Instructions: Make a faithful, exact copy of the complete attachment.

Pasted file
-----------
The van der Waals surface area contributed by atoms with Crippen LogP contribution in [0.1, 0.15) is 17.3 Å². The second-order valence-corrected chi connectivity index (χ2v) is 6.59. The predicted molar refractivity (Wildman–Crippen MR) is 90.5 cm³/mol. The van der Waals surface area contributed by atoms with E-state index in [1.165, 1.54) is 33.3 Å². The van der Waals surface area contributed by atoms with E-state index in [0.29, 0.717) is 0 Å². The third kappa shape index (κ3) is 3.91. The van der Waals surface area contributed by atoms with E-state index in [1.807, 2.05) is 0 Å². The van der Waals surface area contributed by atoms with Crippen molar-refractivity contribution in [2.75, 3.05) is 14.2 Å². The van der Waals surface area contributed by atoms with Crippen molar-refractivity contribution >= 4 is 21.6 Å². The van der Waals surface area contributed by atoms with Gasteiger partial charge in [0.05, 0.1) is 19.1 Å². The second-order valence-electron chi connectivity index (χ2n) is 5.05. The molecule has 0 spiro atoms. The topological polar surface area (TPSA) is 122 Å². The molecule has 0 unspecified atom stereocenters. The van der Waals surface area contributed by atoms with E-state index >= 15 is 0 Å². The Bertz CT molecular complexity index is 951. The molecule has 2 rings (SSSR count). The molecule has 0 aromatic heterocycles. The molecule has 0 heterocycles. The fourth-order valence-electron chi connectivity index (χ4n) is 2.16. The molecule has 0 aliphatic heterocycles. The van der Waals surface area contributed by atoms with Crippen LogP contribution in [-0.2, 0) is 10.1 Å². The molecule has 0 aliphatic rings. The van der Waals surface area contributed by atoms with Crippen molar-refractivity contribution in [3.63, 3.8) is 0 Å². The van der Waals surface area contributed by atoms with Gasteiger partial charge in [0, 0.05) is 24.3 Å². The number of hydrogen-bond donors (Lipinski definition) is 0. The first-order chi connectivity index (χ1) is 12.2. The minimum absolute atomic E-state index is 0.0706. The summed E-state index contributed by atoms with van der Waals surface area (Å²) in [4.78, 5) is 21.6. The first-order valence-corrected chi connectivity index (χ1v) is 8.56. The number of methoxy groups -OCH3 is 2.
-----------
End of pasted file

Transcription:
The van der Waals surface area contributed by atoms with Crippen LogP contribution in [0.1, 0.15) is 17.3 Å². The second-order valence-corrected chi connectivity index (χ2v) is 6.59. The predicted molar refractivity (Wildman–Crippen MR) is 90.5 cm³/mol. The van der Waals surface area contributed by atoms with E-state index in [1.165, 1.54) is 33.3 Å². The van der Waals surface area contributed by atoms with E-state index in [0.29, 0.717) is 0 Å². The third kappa shape index (κ3) is 3.91. The van der Waals surface area contributed by atoms with E-state index in [1.807, 2.05) is 0 Å². The van der Waals surface area contributed by atoms with Crippen molar-refractivity contribution in [2.75, 3.05) is 14.2 Å². The van der Waals surface area contributed by atoms with Crippen molar-refractivity contribution >= 4 is 21.6 Å². The van der Waals surface area contributed by atoms with Gasteiger partial charge in [0.05, 0.1) is 19.1 Å². The second-order valence-electron chi connectivity index (χ2n) is 5.05. The molecule has 0 spiro atoms. The topological polar surface area (TPSA) is 122 Å². The molecule has 0 unspecified atom stereocenters. The van der Waals surface area contributed by atoms with E-state index >= 15 is 0 Å². The Bertz CT molecular complexity index is 951. The molecule has 2 rings (SSSR count). The molecule has 0 aromatic heterocycles. The molecule has 0 heterocycles. The fourth-order valence-electron chi connectivity index (χ4n) is 2.16. The molecule has 0 aliphatic heterocycles. The van der Waals surface area contributed by atoms with Crippen LogP contribution in [-0.2, 0) is 10.1 Å². The molecule has 0 aliphatic rings. The van der Waals surface area contributed by atoms with Crippen molar-refractivity contribution in [3.63, 3.8) is 0 Å². The van der Waals surface area contributed by atoms with Gasteiger partial charge in [0, 0.05) is 24.3 Å². The number of hydrogen-bond donors (Lipinski definition) is 0. The first-order chi connectivity index (χ1) is 12.2. The minimum absolute atomic E-state index is 0.0706. The summed E-state index contributed by atoms with van der Waals surface area (Å²) in [4.78, 5) is 21.6. The first-order valence-corrected chi connectivity index (χ1v) is 8.56. The number of methoxy groups -OCH3 is 2.